The Telegraph
Sunday , August 17 , 2014
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Thousands attend anti-Sharif rally

- Protesters to stay in streets till PM quits
Supporters of cleric Tahir-ul-Qadri in Islamabad on Saturday. (AFP)

Islamabad, Aug 16: Cricketer-turned politician Imran Khan and Canada-based populist cleric Tahir-ul-Qadri have arrived in Islamabad leading thousands of supporters as part of their march on the capital to demand resignation of Prime Minister Nawaz Sharif and call fresh elections in the country.

The duo, which has been in touch with each other through emissaries, arrived early Saturday morning separately leading their marchers amid heavy downpour after the local authorities gave permission to them to hold the rally and allocated separate spaces for sit-ins.

Imran and Qadri say the 2013 parliamentary election that brought Pakistan Muslim League (N) of Nawaz Sharif into power were massively rigged.

Imran, who heads Pakistan Tehreek-e-Insaf (PTI) embarked on his journey from Lahore on the morning of August 14, claiming that he will bring a million march to Islamabad. Qadri, who is normally based in Canada and arrived in Pakistan in June also claimed he would lead hundreds of thousands of people as part of his "revolution march".

While it is difficult to judge exact number of people, independent observers and local police officials say the people on both sides of the march are far below 100,000.

Senior leader of Mutahida Qaumi Movement (MQM) Haider Abbas Rizvi said workers of PTI are disappointed over leadership's failure to mobilize a big crowd .

Local private TV channels ridiculed Khan for leaving the supporters after his address on early Saturday morning. Geo TV said the former cricket hero left for his nearby home in Bani Gala town leaving his workers behind in heavy rain. "Khan sahib should not have left and stayed back with his supporters...this is how a leader looks like", a PTI worker said.

Khan, whose party launched a protest campaign against what it called massive rigging in the election in May this year, took a complete u-turn calling for resignation of Prime Minister Nawaz Sharif and fresh elections in the country despite announcement by the latter to set up a judicial commission comprising three senior judges of the Supreme Court to look into allegations of rigging.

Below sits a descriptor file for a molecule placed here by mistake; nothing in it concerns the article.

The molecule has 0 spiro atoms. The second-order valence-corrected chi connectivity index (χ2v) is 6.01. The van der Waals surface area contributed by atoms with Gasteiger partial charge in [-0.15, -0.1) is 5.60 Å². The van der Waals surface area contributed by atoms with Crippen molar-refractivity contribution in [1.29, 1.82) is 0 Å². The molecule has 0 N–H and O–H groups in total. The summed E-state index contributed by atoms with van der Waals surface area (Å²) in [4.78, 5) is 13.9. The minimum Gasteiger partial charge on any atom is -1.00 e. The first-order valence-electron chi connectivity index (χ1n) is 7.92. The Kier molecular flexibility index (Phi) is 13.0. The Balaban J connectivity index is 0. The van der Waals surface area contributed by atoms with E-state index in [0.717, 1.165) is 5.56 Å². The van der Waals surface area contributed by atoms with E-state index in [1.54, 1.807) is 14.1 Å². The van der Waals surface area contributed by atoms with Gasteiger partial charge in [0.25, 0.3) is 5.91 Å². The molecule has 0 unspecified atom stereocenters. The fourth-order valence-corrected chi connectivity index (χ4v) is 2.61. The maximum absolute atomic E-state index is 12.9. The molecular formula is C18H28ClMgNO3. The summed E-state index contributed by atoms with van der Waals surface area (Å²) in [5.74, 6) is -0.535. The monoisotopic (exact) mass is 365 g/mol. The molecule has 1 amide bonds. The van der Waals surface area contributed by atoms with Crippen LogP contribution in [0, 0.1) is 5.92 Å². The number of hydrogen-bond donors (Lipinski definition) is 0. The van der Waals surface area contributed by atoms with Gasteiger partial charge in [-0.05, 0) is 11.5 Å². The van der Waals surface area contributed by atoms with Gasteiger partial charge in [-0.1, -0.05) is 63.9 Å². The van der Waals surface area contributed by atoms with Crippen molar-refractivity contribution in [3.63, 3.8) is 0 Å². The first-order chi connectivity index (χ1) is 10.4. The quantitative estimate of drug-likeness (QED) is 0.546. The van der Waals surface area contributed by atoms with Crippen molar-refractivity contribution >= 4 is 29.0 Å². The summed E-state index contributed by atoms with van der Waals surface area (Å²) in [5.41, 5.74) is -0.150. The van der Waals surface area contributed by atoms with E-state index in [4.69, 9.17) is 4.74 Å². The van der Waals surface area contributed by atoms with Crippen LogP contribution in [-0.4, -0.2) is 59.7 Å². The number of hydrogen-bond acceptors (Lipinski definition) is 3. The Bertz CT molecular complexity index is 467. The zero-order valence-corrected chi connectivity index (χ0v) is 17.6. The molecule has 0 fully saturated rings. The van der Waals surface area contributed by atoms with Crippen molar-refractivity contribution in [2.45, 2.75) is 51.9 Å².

Major political parties including late Benazir Bhutto's Pakistan Peoples Party(PPP), Pashtun nationalist Awami National Party(ANP) and Jamat-e-Islami (JI)warned the PTI of serious consequences of such a march for democracy and feared military intervention in the country, which has been ruled by the army for half of its existence since its creation in 1947.

Senior PPP leaders and opposition leader in the National Assembly Syed Khursheed Shah repeatedly said they will not allow the democracy to be derailed nor would they support demand for Prime Minister's resignation.

Senior leader of Jamat-e-Islami, Liaqat Baluch said any wrong step by protesting parties will send the entire system packing.

Chief of his own faction of Pakistan Peoples Party (Sherpao) and former interior minister Aftab Ahmad Khan Sherpao said the government should no focus on ways to bring PTI and PAT to negotiating table because they have registered their protest but they should not be allowed to hold the entire system hostage.

JI chief Siraj-e-ul-Haq, who held series of meetings with Khan and Sharif to avert the march, told in Lahore on Saturday that the electoral reforms are being demanded by all political parties to avert chances of rigging in the election in future. "However, we should refrain from taking any step that may cause harm to democracy."

Qadri, who heads Pakistan Awami Tehreek(PAT) and led a similar anti-corruption march on Islamabad in January last year with over 50,000 supporters turned against PML(N) government after over dozens of his party workers were killed in clashes with the police in June. The government also did not allow Qadri's Emirates airline flight to land at Islamabad and diverted it to Lahore which also added fuel to the fire, making the fire-brand cleric extremely angry with the rulers.

Qadri repeatedly vowed to bring down what he called the corrupt government through a peaceful revolution. "Our revolution march is peaceful" he said Saturday while criticizing the government for failure of its external and internal policies and patronizing corruption.

Addressing his supporters, Imran Khan announced Saturday he will not end the protest until Sharif resigned and announce fresh elections.

"Nawaz Sharif should not be scared of holding fresh elections if he won the May 2013 polls with people's support. Why is he scared. We won't accept rigged elections," he added.

Imran Khan said that he will not leave until true freedom is achieved for the people of Pakistan.